Surprise, the furniture turned out to be an underweight, wormy little stud colt in the middle of a bad growth spurt.  He was determined to be about 1.5 years old when he was gelded, the people who had him had bought him from an auction as a weanling and couldn't afford him anymore.  A friend of a friend of a friend knew I wanted a horse and arrangements had been made without my being aware.  The poor thing was about 100lbs underweight, didn't know how to drink out of a bucket and was petrified to go in a barn.  We blindfolded him to get him in a stall and thus we began our life.  At 3 I had to start boarding him and discovered just how bad some places can be.  Stealing your grain and making your horse thin?  Check.  Hitting your horse making him headshy?  Check.  Stealing your brushes?  Check.  Missing fly mask, saddle pad, misc tack? Check.
The stripes that have followed us to this day,
making him look ribby but they are just color.
 I was able to find a cheap but well managed barn where he spent a good part of his life.  We rode mostly trails and tried barrels because that's what a friend did.  Finally gave up barrels because he was almost to the point of uncontrollable, go figure right?  Teenage kid with absolutely no training, no trainer to ask questions to, no internet to research things, just me, my friend and books.  It worked out in the end, we rode trails and roads. The barn owner leased him while I went to college and I kept him back at that barn when I moved back to the area.  Outgrew my western saddles and rode bareback for a couple of years until I moved back into the city, a new friend rode english.  Would I like their old saddle?

He was 4 or 5, love the years he was more white
With much hesitation and fear I traded in my western gear and shanked bit for a loose ring snaffle and english saddle.  We encountered runaways, had to relearn how to canter and not gallop away, cross tying, proper trailer loading and started to learn eventing.  We focused on the dressage as we needed it the most, we would fly over anything I pointed to and fly we did.  Learning strong, fast halting after the jump fixed the rushing and we started showing and winning!

Taken back in 02 or 03
In 2009 he fractured his right front leg thanks to Sinatra.  I watched it happen, they were out playing and he took a wide bite out of Sinatra's butt.  Sinatra took offense and kicked and missed.  He took offense at Sinatra's offense and did it again and Sinatra kicked again except this time he connected.  Sinatra had hind shoes on and I heard the kick from almost 150ft away.  They ran around for a moment but the App came straight over to me with a limp.  We cleaned out the cut but after a day we could tell something else was wrong, he had a spiral fracture on his radius bone. The vet said he recovered so well because he he was so fit and in shape, he had the bone growth of a 10 yr old.  4 months of stall rest and 2 months of handwalking he made a full recovery.

Much to his extreme dismay, he is not in fact retired.
 He's getting old and moody but he's my main man.  I really hope we can successfully show first level this year, we'll see how it goes.  We've come a long way and have a lot of years left.  Let me introduce you to Chip.

Monday, April 4, 2011

So much success

As a bad blogger I haven't posted in almost a week but things have been hectic I tell ya.  I successfully rode almost every day last week and that is truly remarkable since I've only been riding a couple of times a week since I moved here.  I am really hoping to keep it up, it is hard when I don't have someone to keep me company.  I don't see anyone all day, I like to see people at night and if I ride I don't see anyone.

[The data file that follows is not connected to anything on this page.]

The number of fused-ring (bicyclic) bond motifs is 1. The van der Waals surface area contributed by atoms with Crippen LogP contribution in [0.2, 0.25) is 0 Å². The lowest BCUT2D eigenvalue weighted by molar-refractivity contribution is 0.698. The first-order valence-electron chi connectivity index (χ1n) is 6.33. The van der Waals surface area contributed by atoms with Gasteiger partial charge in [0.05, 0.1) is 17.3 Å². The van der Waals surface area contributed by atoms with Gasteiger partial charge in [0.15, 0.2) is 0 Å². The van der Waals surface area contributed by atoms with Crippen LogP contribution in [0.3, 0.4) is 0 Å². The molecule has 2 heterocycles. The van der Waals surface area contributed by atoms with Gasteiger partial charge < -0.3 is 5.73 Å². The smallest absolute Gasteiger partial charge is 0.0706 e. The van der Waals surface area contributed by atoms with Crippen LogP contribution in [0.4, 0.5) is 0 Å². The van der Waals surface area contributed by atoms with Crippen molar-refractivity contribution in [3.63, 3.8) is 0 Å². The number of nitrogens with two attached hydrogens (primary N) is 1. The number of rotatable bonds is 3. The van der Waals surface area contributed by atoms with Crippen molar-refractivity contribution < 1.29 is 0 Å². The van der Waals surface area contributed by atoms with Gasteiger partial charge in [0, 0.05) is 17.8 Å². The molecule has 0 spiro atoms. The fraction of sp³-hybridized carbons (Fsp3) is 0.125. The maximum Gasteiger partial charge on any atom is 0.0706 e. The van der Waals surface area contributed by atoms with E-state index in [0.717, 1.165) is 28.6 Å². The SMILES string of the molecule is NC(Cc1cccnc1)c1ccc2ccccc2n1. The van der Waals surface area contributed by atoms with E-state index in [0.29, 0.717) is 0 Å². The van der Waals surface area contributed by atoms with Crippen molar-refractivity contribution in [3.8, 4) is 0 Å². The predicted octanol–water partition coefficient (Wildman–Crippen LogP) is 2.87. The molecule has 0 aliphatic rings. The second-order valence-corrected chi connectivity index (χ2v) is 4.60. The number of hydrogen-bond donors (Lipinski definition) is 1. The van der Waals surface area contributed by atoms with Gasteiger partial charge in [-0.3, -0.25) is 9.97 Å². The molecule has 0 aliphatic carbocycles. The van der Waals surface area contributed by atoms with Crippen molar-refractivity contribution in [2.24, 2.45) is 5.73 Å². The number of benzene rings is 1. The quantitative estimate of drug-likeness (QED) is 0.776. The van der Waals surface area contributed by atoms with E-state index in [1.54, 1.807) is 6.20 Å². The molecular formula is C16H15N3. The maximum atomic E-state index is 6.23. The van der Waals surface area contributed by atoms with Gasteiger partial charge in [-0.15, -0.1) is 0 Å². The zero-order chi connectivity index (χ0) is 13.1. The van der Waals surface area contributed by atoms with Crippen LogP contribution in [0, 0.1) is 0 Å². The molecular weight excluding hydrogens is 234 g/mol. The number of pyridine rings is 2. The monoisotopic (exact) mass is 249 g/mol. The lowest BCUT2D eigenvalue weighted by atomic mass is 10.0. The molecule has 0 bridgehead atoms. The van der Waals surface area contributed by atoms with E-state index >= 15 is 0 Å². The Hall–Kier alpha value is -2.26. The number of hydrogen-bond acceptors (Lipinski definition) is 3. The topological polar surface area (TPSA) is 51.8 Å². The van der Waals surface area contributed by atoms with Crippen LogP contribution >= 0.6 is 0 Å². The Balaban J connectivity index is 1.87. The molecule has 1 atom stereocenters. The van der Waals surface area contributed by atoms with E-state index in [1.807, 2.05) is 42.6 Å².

Had a pretty good lesson yesterday, rode the App in dressage and he was great.  Fantastic would have been if he had stopped screaming for his buddies, something he hasn't done in almost 3 weeks, but it is still progress.  We were able to get him relaxed and fairly forward within about 30 mins.  He carried himself nicely and didn't make me fight him the entire ride.  Progress indeed!  I rode the TWH in jumping and we did well.  He is obviously still green, thanks to my break from jumping last year, but he is figuring things out and is actually using that tiny little brain of his.  We ended on a 2 foot one stride with canter poles with the plan of introducing bounces next weekend.  It is out of sync with my training plan/book but since I don't have many jumps I suppose I can't actually do the next step in my book so this will work sufficiently.  Yay us!

In more good news I went and met with the gaited gal I took a lesson from a few weeks ago.  She showed me how to long line and we clicked really well.  She is working with a 6yr old Icelandic stallion who is a problem child, he actually broke a vertebra in her back in January-eek.  He was a fairly good horse and will make an even better gelding when he visits the gelding bus in a few weeks.  After playing with him (and ALL his hair, omg that horse had more mane/forelock than I think I have ever seen on a horse) we went to another farm and visited her horse and the barn owners.  The barn owners are trail riders and are open to my joining them for a trail ride.  I am excited to have made yet another contact, I really hope they want to ride and can introduce me to more people. 

The biggest letdown is I seem to have lost my riding buddy.  She had to get her horse out of a bad situation and then got sick, she hasn't been out for almost 3 weeks and I haven't heard from her in a week despite sending a couple of emails.  Hoping I get another riding buddy soon, I just want someone to ride with.  Where are all the teenagers of my years, who can't afford a horse but would love to just come ride someone else's horse?  I've had someone offer to ride only if I pay them and someone ask if the horses are for sale.  Um, no, they aren't for sale and  I don't need anyone to train them.  I just want someone to get them/keep them in shape, ugh.  Anyone in mid-Michigan want to ride a horse??